In an increasingly digital, experience-driven banking landscape, one of the biggest challenges facing financial institutions remains how to be certain of a customer’s identity.
As face-to-face identification declines, transactions grow in volume and complexity, and customers expect even more seamless, real-time services. Meanwhile, regulatory requirements become increasingly demanding and the risk of data breach or identity fraud continues to rise.
Many valuable solutions have emerged across the digital identity landscape, but ultimately our digital economy continues to rely on physical proof of identity, slowing innovation in FinTech. Without an ecosystem to link distinct, identity management systems together, consumers have to keep track of multiple credentials to identify themselves with different service providers.
Identity remains the missing piece of the FinTech puzzle.
Banks and governments need to develop a framework around digital identity. Which international standards and principles will foster trust, compatibility and interoperability, as we determine the path forward for ID applications in financial services?
FIs must be able to establish the identity of their customers - accurately, securely and seamlessly, while meeting evolving regulation. With a growing demand for remote services, will new solutions deliver on their promise to replace physical identity checks?
Are banks uniquely placed to close the gap on identity? They perform KYC and AML functions in daily operations, have a regulated use of customer data and higher than average consumer trust. What role do FIs play in building a global standard for digital identity?
Identity systems are increasingly being attacked by fraudsters. Do new approaches promise improved detection and prevention of financial crime? Which solutions offer the strongest alternative to password-based systems – granting confidence in the security of identity data.
PSD2 not only ushered in Strong Customer Authentication, but the promise of Open Banking through APIs. By connecting identity data from multiple sources, Open Banking could deliver more reliable verification and improve customer experience. But how close is this goal to being realised?
Digital ID should enhance privacy and consent, granting users control over how their personal credentials are shared. Will financial services embrace a decentralised ID model? What about the role that blockchain will have to play in identity?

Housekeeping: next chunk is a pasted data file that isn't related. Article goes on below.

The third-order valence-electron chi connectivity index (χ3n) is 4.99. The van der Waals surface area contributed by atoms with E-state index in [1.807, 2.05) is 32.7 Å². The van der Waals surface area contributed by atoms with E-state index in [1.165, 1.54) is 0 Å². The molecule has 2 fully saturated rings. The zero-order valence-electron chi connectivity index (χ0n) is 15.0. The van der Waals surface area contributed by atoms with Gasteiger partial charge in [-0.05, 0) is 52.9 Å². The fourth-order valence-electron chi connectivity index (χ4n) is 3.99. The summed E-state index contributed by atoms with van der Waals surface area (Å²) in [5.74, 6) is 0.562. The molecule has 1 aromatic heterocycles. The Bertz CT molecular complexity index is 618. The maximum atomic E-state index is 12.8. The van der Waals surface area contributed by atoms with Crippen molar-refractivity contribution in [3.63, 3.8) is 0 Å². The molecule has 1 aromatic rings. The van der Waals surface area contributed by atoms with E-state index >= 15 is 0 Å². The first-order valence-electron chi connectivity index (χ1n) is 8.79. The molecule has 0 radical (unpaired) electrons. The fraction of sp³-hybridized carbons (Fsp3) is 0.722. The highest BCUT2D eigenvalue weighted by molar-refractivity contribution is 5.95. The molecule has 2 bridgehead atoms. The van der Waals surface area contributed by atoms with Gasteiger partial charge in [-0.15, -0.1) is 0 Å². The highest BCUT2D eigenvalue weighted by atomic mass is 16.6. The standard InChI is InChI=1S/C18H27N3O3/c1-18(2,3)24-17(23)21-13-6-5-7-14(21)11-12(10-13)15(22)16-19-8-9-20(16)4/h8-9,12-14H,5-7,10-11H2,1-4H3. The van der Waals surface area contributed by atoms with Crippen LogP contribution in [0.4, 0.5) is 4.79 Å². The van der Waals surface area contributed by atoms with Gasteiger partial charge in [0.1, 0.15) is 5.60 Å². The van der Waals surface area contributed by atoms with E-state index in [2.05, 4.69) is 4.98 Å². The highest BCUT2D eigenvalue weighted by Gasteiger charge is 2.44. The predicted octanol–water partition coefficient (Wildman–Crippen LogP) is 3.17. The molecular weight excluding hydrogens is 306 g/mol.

As a financial institution, how do you know that a customer is who they say they are online and not a fraudster? In this keynote, iProov Founder and CEO Andrew Bud discusses digital identity in its current state, plus how it could evolve in the future. Key challenges and threats will be presented, followed by emerging trends including how onboarding and authentication are merging and the future impact of verifiable credentials.
Which entities will act as the guardians of users digital identity – Will responsibility fall to national governments, or will Big Tech take a leading role?
With heavily regulated data usage, established KYC functions, and higher than average consumer trust, are banks uniquely placed to close the identity gap?
How can banks, governments and technology providers come together to create an Identity framework for the future?
How can banks on-board/off-board customers both securely and seamlessly, while meeting evolving regulation.
With a growing demand for remote identity proofing, which new solutions promise to replace physical checks?
An estimated 1 billion people lack official identity and millions more have forms of ID that cannot be reliably verified, resulting in economic exclusion.
How can Digital ID play a key role in enabling inclusion and supported underbanked individuals globally?
Identity systems are increasingly being attacked by fraudsters – many businesses have been tackling rising threat amid the international pandemic.
Which innovations promise improved detection and prevention of financial crime, without compromising the customer journey?
Can financial institutions make use of insights from beyond the sector such as data held by mobile networks?
Will the financial services sector embrace a decentralised model of identity, or government issued digital IDs?
How can we ensure to build Digital Identity which enhances privacy, trust and consent, granting users control over how their personal credentials are shared?
Are users ready and willing to take control of their personal identity data?
How Shawbrook Savings listened to our customers in 2020, adapting technology for better identity tracking and account security, by focusing on our customer demographic.
Which systems offer the strongest alternatives to password-based systems – balancing user experience with trust in the security of identity data?
How can secure authentication be ensured across the digital economy, including in e-commerce, direct debits and other business transactions.
What considerations need to me made regarding adoption, ensuring systems are inclusive and address the issues faced by a broad customer base.
Technology alone will not solve the issue of digital identity – the hurdles of governance, borders and business are yet to be overcome.
Which global standards and principles will foster trust, compatibility and interoperability as we determine the path forward for ID applications?